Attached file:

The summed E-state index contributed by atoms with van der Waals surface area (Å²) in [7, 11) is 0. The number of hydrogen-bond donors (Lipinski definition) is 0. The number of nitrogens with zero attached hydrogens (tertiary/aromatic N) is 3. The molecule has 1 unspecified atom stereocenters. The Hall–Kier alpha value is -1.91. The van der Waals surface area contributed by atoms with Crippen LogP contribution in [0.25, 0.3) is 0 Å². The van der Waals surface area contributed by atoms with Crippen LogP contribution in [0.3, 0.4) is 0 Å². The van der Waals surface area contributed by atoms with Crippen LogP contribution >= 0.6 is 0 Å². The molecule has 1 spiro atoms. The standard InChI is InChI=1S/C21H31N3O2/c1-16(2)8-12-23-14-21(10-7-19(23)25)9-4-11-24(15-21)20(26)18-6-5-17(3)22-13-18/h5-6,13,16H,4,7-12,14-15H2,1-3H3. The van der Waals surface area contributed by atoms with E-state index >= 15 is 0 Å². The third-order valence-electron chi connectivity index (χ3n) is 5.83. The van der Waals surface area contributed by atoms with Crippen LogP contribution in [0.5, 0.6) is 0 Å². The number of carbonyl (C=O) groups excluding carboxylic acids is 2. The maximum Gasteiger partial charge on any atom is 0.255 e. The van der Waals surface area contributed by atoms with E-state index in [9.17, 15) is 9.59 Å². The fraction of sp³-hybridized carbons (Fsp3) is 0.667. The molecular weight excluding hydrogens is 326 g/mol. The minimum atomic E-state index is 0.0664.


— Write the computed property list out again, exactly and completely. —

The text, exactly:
The summed E-state index contributed by atoms with van der Waals surface area (Å²) in [7, 11) is 0. The number of hydrogen-bond donors (Lipinski definition) is 0. The number of nitrogens with zero attached hydrogens (tertiary/aromatic N) is 3. The molecule has 1 unspecified atom stereocenters. The Hall–Kier alpha value is -1.91. The van der Waals surface area contributed by atoms with Crippen LogP contribution in [0.25, 0.3) is 0 Å². The van der Waals surface area contributed by atoms with Crippen LogP contribution in [0.3, 0.4) is 0 Å². The van der Waals surface area contributed by atoms with Crippen LogP contribution >= 0.6 is 0 Å². The molecule has 1 spiro atoms. The standard InChI is InChI=1S/C21H31N3O2/c1-16(2)8-12-23-14-21(10-7-19(23)25)9-4-11-24(15-21)20(26)18-6-5-17(3)22-13-18/h5-6,13,16H,4,7-12,14-15H2,1-3H3. The van der Waals surface area contributed by atoms with E-state index >= 15 is 0 Å². The third-order valence-electron chi connectivity index (χ3n) is 5.83. The van der Waals surface area contributed by atoms with Crippen LogP contribution in [0.5, 0.6) is 0 Å². The number of carbonyl (C=O) groups excluding carboxylic acids is 2. The maximum Gasteiger partial charge on any atom is 0.255 e. The van der Waals surface area contributed by atoms with E-state index in [9.17, 15) is 9.59 Å². The fraction of sp³-hybridized carbons (Fsp3) is 0.667. The molecular weight excluding hydrogens is 326 g/mol. The minimum atomic E-state index is 0.0664.